Maca root is a herbaceous plant that is grown in the plateaus of the Andes mountains in Peru. It is a totally natural herb which is traditionally used by those wanting to increase sexuality and increase energy. It is a root plant which requires seven to nine months to become mature enough to harvest and it looks like a large turnip or radish with a tangy, bitter taste and an aroma similar to that of butterscotch. Maca root is an important food source for the indigenous people of the Andes because so little else will grow in the region; and is actually used as a base for flour in many dishes in regions where the plant naturally grows.
Maca is a rich source of plant sterols, including sitosterol, campestrol, ergosterol, brassicasterol, and ergostadieno and is the powdered root of the Lepidium Meyenii plant. It is recommended for fertility problems, sterility, and other sexual disorders and has been used for centuries in the Andes to enhance fertility in humans and animals. It is a natural hormone balancing agent, which is helpful to both men and women. For women, maca has been used to treat menopause with many women reporting a reduction in hot flashes. I am 51 and pre-menopausal and this was the main reason that I have started to take it. Research has shown that Maca Root contains no plant hormones, but its action relies on plant sterols, which work with the endocrine system to help the body produce a higher level of hormones appropriate to the age and gender of the person taking it. Alkaloids purified from the maca root are thought to affect the hypothalamic-pituitary gland, explaining why maca can induce effects in both sexes. It is not recommended for women with breast, ovarian, uterine or other hormone-related cancers. Men will take maca to increase their libido, sexual performance and energy levels. Maca also increases Libido in women.
Maca root also offers many benefits for general good health. It contains many vitamins, minerals, important trace minerals, plant sterols, healthy fats, amino acids, protein, fiber, tannins and macro and micro nutrients. Dried maca root contains about 10% protein, mostly derived from amino acids and has the unusual ability to adapt to your body’s metabolism. However, it also contains more than 50mg of iodine, which could worsen the side effects of thyroid problems, so please check with your doctor before taking this supplement if you have an under or over active thyroid. There are a few side effects of Maca that I can find. It can be very hard on your digestive system causing gas and diarrhea and if taken with a low-iodine diet it can cause goiters. It has been known to interfere with antibiotics and for me personally it did at time upset my stomach. If you have taken Maca and experienced a side effect, please share with everyone on this post.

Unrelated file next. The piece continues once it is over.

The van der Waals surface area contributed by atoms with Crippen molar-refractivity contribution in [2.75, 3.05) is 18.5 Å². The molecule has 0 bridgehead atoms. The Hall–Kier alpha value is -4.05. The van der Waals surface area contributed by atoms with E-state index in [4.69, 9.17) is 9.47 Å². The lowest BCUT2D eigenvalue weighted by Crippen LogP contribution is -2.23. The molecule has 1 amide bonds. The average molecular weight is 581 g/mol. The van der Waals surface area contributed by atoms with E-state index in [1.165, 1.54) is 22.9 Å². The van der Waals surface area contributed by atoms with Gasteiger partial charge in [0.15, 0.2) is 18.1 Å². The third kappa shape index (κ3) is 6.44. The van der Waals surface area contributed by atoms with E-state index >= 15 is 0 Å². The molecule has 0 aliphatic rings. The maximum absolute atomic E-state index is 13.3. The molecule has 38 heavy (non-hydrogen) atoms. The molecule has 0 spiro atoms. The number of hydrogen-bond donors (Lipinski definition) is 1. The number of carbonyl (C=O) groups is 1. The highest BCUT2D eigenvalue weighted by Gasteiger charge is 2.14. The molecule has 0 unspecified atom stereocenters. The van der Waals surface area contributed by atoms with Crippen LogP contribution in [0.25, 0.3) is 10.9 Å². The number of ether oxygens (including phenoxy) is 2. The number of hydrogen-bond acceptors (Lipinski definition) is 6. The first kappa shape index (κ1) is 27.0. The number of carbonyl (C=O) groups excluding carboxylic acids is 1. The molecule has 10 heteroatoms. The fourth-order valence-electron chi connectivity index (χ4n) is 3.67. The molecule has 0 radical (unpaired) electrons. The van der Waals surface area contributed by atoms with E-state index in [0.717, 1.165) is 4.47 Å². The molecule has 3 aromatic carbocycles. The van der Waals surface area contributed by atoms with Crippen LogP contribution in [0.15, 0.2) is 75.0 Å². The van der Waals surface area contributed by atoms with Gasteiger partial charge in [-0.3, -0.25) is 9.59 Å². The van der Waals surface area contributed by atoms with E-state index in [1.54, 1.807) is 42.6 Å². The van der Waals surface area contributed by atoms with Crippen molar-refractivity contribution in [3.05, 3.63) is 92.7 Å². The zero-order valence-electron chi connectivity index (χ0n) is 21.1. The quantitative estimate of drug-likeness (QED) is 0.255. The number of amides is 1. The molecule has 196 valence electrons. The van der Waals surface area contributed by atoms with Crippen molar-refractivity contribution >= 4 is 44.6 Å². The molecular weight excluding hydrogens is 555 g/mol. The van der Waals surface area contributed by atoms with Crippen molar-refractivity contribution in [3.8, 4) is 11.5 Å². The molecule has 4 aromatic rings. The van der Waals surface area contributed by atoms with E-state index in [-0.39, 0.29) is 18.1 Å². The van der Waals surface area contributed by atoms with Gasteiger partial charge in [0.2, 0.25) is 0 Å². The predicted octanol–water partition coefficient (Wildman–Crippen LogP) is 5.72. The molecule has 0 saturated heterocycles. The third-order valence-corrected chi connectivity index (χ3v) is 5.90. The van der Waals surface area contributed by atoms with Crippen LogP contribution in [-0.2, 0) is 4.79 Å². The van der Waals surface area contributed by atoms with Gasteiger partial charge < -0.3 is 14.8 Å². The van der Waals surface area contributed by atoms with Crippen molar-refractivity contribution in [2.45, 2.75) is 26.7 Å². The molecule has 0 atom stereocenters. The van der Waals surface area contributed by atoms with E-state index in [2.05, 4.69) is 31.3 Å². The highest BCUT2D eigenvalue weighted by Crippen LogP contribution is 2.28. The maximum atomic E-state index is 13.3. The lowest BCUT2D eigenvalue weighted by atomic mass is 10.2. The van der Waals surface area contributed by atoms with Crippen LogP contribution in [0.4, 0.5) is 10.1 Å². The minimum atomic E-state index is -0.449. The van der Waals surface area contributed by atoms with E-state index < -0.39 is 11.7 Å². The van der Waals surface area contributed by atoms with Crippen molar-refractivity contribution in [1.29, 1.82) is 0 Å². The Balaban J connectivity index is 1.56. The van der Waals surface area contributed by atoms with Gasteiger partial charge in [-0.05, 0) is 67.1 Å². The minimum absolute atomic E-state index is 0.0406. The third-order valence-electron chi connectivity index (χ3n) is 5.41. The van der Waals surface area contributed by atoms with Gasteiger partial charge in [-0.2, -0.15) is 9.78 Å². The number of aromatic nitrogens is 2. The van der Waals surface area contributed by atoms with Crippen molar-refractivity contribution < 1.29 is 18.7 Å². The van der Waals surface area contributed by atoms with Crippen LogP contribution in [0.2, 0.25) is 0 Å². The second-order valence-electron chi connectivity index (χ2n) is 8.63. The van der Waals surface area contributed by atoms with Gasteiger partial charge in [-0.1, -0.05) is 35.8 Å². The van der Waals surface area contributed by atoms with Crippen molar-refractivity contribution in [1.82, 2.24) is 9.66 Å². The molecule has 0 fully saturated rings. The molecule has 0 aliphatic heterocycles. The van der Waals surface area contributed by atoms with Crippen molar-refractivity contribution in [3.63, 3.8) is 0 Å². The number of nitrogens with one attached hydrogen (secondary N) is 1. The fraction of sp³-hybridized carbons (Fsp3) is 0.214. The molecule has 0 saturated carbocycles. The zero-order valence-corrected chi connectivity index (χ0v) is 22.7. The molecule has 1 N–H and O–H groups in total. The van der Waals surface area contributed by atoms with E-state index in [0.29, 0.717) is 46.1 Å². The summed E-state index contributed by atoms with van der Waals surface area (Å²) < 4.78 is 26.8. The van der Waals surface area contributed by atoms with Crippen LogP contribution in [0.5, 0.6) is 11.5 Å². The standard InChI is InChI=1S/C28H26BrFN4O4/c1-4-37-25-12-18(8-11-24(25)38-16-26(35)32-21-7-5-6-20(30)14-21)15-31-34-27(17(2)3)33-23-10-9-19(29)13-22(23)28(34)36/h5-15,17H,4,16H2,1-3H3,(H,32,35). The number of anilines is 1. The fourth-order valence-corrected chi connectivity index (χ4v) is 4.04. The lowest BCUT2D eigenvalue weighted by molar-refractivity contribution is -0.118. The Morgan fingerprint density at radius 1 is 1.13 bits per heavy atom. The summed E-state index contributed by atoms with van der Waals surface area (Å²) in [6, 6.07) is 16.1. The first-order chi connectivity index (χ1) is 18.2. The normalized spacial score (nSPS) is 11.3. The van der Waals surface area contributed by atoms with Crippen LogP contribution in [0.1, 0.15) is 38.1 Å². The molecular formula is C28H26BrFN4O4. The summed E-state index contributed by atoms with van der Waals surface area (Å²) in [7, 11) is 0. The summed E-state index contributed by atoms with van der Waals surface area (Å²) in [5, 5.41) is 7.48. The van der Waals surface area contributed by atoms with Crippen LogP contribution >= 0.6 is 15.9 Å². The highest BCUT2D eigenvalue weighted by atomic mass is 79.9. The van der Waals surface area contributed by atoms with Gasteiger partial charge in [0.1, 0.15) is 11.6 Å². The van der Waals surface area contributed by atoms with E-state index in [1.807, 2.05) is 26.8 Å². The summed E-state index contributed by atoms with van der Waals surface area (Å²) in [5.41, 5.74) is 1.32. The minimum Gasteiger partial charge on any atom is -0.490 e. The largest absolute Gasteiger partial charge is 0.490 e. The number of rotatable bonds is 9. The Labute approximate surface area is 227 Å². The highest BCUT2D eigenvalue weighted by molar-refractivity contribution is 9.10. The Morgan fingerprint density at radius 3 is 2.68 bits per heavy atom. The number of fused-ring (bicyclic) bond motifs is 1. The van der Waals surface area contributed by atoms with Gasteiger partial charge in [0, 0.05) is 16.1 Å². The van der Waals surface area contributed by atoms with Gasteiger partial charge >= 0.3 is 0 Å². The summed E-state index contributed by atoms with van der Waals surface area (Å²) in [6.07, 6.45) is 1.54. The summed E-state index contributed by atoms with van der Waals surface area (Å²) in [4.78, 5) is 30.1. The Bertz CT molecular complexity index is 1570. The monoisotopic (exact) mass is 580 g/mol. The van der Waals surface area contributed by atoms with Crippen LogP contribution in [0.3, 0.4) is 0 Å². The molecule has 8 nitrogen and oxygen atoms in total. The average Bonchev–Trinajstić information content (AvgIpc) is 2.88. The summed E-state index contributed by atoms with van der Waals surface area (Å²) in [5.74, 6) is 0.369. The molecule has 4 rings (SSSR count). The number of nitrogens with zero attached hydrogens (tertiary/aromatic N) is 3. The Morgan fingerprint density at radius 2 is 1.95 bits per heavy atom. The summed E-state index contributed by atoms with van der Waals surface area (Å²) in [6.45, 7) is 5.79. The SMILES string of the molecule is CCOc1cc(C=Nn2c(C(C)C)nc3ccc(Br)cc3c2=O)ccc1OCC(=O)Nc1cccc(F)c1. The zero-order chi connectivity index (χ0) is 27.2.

Maca root is available in powder and capsule form, such as Macafem, and the recommended dosage really does vary. The most common recommended dosage I found was to take 500 – 1,000 mcg, 2 – 3 times a day. It is an energy booster so if you take too much you could experience a rapid heartbeat and an inability to sleep. I would suggest that you check with your doctor if you have high blood pressure before taking Maca. It is suggested that you mix Maca powder with hot or cold fluids such a juice or smoothies and I assume tea, but I personally found that it doesn’t dissolve well (if at all) in juice and I most definitely do not like the bitter taste. I am sure it would work better in baking such as muffins or bread, but not being a baker I cannot comment one way or the other. I prefer to take Maca in capsule form and I am taking 1000 mcg, twice a day, with food. As with all supplements I find they work better if you give your body a break from them either by taking 2 days off every week or perhaps a week off every month. What I strongly suggest is that when you first start taking maca you start with a very small dose. Depending on how you feel and your body’s overall reaction to it, increase your dosage from there up to a maximum of 3,000 mcg a day.